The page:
- Last Updated on 29 February 2012
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The year 2012 poses as a crucial year for most Zimbabweans as they gear up for the referendum and possible general elections. The past few months have witnessed an upsurge in violence, intimidation and land grabbing orchestrated by the ZANU PF machinery in order to instill fear in the opposition. ZANU PF and its functionaries continue to believe that reform in Zimbabwe is a foreign driven agenda aimed at taking away the gains of the liberation struggle. This has become ZANU PF's song when dealing with the issues of democratic reform for the past decade.
The church is a crucial and important arm in nation building and development as it brings about spiritual and moral guidance. A group of six church leaders led by Evangelical Fellowship of Zimbabwe President, Dr Goodwill Shana has produced a position paper entitled, "The role of the church in nation building in Zimbabwe"which they have taken to the region as a way to lobby for key reforms which are critical to Zimbabwe's development. As a response to this, ZANU PF and its allies have again taken it as a "regime change plot" orchestrated by the 'West' to topple Mugabe and his Government.
It has become the norm for ZANU PF that anyone who differs with its ideologies is termed as a Western or regime change ally. The Churches in Zimbabwe have taken the fight for reforms to the region with the hope that after the Constitution making process is over they should be meaningful political, electoral, media and security reforms before the holding of free and fair elections. This has, however not gone down well with the 'liberation' party ZANU PF which has now termed the Churches'position paper an ill-informed document; and likened it to the position paper of the Movement for Democratic Change (MDC-T). This however is a clear indication of the nature of ZANU PF, of being afraid to let the people speak out. The Church is not the only entity which has spoken about the need for reforms, but also, Civil Society Organizations and various individuals have strongly called for the urgent need for reforms, only to be criticized and viewed as regime change agents.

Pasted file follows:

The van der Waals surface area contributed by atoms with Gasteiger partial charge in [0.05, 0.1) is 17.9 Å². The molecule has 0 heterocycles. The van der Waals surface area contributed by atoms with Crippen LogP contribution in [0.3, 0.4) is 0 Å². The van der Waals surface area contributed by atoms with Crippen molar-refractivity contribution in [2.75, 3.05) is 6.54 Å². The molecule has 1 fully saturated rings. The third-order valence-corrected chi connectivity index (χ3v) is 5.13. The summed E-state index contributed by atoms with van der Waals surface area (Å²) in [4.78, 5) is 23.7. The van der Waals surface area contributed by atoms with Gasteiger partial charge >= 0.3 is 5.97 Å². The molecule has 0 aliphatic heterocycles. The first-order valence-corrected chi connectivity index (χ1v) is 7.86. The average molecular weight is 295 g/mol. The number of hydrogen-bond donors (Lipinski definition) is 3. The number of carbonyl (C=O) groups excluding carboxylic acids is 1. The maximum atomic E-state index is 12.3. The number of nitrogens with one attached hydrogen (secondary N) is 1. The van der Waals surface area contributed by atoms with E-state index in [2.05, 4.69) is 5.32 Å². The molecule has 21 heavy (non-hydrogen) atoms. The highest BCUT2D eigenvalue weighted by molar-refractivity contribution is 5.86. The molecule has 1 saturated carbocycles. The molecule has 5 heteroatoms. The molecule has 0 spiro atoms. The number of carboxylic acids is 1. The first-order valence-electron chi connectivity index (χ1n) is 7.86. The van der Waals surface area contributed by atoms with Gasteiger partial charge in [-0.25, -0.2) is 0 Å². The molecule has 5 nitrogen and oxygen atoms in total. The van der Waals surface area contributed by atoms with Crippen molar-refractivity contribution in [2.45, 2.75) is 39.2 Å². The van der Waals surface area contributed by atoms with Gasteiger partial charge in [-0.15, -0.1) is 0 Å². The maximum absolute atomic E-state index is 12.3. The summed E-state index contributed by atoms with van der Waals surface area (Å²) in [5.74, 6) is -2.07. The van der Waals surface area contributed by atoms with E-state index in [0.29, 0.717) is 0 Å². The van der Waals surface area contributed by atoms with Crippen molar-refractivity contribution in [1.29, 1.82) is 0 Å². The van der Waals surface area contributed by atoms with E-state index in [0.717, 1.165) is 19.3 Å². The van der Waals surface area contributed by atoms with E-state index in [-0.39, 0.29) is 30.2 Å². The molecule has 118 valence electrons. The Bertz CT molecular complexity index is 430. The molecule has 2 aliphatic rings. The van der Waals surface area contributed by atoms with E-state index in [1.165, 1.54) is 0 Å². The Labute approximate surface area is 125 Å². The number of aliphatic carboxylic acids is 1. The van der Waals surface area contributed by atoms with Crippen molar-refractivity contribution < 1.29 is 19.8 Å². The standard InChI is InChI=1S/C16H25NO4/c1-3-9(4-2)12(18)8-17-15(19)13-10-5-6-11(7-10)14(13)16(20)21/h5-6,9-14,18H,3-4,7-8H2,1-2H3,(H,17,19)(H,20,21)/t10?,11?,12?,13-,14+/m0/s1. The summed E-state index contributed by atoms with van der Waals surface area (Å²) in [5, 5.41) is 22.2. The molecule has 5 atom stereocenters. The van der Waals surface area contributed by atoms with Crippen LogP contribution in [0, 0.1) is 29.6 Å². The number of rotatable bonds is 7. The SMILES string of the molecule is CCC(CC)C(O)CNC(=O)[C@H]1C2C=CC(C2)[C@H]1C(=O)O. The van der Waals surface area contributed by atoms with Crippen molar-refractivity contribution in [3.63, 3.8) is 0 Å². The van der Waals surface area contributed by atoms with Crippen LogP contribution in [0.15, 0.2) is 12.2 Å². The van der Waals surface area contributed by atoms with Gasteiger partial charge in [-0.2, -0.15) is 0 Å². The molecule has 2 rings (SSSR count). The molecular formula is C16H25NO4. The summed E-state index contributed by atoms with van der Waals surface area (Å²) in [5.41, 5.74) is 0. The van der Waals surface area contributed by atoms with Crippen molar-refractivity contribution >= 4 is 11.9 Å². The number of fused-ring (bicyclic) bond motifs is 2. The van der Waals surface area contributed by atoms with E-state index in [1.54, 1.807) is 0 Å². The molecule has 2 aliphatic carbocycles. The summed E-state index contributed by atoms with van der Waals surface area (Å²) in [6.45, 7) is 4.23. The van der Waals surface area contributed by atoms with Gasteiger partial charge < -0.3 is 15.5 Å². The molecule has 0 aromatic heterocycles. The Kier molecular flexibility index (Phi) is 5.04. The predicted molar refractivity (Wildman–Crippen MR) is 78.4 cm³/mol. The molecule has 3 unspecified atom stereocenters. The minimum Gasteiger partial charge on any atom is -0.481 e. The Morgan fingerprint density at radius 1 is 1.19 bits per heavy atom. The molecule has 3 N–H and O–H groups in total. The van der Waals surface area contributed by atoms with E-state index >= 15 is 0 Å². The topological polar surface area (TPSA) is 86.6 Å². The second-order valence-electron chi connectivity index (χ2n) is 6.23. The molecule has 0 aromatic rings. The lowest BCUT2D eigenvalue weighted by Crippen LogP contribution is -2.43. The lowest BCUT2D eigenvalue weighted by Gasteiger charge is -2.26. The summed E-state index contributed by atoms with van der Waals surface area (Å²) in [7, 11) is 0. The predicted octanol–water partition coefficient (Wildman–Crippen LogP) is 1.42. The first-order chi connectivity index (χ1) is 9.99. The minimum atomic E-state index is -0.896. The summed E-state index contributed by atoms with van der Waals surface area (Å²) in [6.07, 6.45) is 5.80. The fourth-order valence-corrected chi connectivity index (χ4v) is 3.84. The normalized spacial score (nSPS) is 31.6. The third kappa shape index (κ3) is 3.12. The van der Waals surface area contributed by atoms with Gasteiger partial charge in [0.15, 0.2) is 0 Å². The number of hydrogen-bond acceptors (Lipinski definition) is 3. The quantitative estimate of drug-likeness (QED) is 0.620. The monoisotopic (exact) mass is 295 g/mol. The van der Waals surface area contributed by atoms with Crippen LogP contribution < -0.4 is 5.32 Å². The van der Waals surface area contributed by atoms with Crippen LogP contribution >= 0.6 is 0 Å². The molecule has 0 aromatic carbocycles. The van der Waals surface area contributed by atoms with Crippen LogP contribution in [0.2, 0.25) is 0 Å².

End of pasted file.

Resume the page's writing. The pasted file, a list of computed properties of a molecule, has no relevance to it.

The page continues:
ZANU PF has repeatedly insisted that democratic reforms are not necessary in Zimbabwe and on several occasions, the party has argued that the country's security sector needs no reforms, citing the reason that the police force has managed to do peacekeeping work in many countries in the world. This is however debatable as the police are well known for their brutality and partisan behavior. Police Commissioner-General, Augustine Chihuri, is on record as saying the calls for security sector reforms in the country are a foreign agenda aimed at "breeding" chaos. However, police in Zimbabwe arrest opposition party loyalists as a way of intimidating and instilling fear in the opposition. They disrupt opposition rallies and meetings accusing them of causing mayhem in the country. The same police officers whom Chihuri describes as a "people's police force", arbitrarily arrest pro-democracy players while ZANU PF militia groups such as Chipangano roam freely and cause havoc without being arrested.
Also as testimony to ZANU PF's phobia to democratic reforms in the country are its continued attempts at denying Zimbabweans of a constitutional reform. The party is at it again and recently, it has gone on to accuse the two MDC formations and the three drafters of crafting a constitution personalized to attack President Mugabe. This follows reports that the new supreme law proposes to bar candidates above 70 years of age from contesting in Zimbabwe's elections. The draft is also said to carry a clause that says, "A person is disqualified for election as President if he or she has already held office for one or more periods, whether continuous or not, amounting to 10 years". Infuriated by this, the party has shamefully declared that it will not recognize a constitution that is detrimental to its existence. It has even said that Mugabe would never sign off the new charter if it blocked him from contesting.
It is clear that ZANU PF's actions have become so predictable and Zimbabweans are now aware of its old tactics to stay in power. Its calls for early elections in the absence of critical democratic reforms is only because the party is well aware that these reforms will enable the holding of free and fair elections which will end their 31 years hold on power.